Klein Karoo Trip (Part 3 - Final)

Tuesday 6th July - After a decent breakfast we left the charms of Prince Albert for the lofty heights and sights of the timeless Swartberg Pass. Making a fairly early start we saw very little tourist traffic on the pass. Our goal was to refurbish not only the MPSA summit board on the pass but some of the state signs as well.

After clearing those gorgeous switchbacks up Mullerskloof, we arrived at the Gamkaskloof turn-off, where the outside temperature was 3C. My heart sank when I looked at the level of vandalism on the sign. (Photos lower down). The weather was crisp and cool providing the right ingredients for some hard work. The main sign (not ours) was about 90% covered in stickers, scratches, bullet holes and dents from rocks. This was by far the worst sign, we had attempted to refurbish.


Before - a very unhappy sign / Photo: MPSA

 A diploma in sign refurbishment

It took a full two hours to remove all the stickers, fix all the damaged paint (impossible to do it all as in reality the entire sign needs to be replaced (at around R20,000 for the sign and installation costs). If only people that put the stickers and graffiti on the signs realize how much damage they cause.

Up close it didn't look great, but from a few metres away, a whole lot better than before. Nearby was another green sign showing the way to Gamkaskloof, which we also cleaned up. There is a similar one facing in the opposite direction, which we will get to on our next trip. Time was moving on as we had spent too long on those two signs.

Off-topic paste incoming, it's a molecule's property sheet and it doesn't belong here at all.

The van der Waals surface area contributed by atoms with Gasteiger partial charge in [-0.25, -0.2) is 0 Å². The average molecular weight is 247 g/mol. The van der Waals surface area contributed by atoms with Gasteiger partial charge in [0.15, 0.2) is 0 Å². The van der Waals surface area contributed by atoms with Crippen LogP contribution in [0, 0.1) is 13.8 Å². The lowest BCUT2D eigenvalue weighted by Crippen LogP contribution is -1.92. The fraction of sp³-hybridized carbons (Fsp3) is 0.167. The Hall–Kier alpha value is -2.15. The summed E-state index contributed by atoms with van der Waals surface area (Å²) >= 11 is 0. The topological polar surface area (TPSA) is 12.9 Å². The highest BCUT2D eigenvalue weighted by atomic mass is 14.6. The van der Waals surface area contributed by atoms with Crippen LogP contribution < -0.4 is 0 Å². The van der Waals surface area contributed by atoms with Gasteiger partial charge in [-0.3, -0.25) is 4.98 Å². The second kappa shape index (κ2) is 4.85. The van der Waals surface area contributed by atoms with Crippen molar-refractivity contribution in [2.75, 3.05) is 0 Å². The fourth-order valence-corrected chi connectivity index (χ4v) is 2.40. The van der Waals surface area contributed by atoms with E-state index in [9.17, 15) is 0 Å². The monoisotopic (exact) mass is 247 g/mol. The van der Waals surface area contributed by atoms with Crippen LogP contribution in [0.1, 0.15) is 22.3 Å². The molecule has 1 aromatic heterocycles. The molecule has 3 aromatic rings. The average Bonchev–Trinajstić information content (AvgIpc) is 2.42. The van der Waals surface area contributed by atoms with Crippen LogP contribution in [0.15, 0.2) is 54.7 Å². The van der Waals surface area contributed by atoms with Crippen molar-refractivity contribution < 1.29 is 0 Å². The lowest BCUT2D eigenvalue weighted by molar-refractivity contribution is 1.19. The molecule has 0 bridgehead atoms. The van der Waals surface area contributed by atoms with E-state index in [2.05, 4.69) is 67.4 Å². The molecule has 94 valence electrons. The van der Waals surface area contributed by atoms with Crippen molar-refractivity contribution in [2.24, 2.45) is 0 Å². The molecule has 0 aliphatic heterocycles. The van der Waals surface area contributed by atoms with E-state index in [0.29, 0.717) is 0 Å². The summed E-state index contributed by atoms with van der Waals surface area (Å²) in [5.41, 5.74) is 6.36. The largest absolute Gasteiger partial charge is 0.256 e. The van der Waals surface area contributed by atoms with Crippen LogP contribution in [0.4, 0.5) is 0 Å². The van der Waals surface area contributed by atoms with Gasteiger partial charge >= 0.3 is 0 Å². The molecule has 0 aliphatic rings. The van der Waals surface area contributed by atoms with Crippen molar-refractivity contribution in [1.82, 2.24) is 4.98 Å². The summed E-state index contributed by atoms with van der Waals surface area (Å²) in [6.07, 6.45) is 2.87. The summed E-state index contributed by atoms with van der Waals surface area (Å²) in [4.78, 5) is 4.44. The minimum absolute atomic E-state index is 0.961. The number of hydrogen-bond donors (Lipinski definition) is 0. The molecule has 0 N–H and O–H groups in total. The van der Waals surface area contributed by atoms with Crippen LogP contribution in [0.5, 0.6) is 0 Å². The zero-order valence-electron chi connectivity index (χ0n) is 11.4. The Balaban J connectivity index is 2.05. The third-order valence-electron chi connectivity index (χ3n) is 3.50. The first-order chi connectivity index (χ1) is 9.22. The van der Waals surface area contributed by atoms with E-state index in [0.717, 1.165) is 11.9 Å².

After 2 hours hard labour. Note our 'compromise' sticker (bottom right) inviting stickers to be placed on the back./ Photo: MPSA

An ice cold on-site office

After cresting the summit, we located our MPSA sign at the second view-point on the southern side. Most of the stickers had already been removed by friends and followers of MPSA, but the glue residue still had to be cleaned up, polish applied, new decals and finally a coating of chain lube to prevent stickers adhering in the future. It was very cold and blustery at the view-site, making for unpleasant working conditions.

Our work done and dusted, it was time to head west for Cape Town. After reaching the southern foot of the Swartberg Pass, we stopped in at Kobus se Gat, which was closed - a sign of the current lockdown times. We took the first road right (gravel) and followed the Swartberg range past tranquil farms, game lodges, several small passes and finally the fabulous Kruisrivierpoort, which has its own micro-climate and hippy sub-culture, before arriving in Calitzdorp and the R62.

Cogmanskloof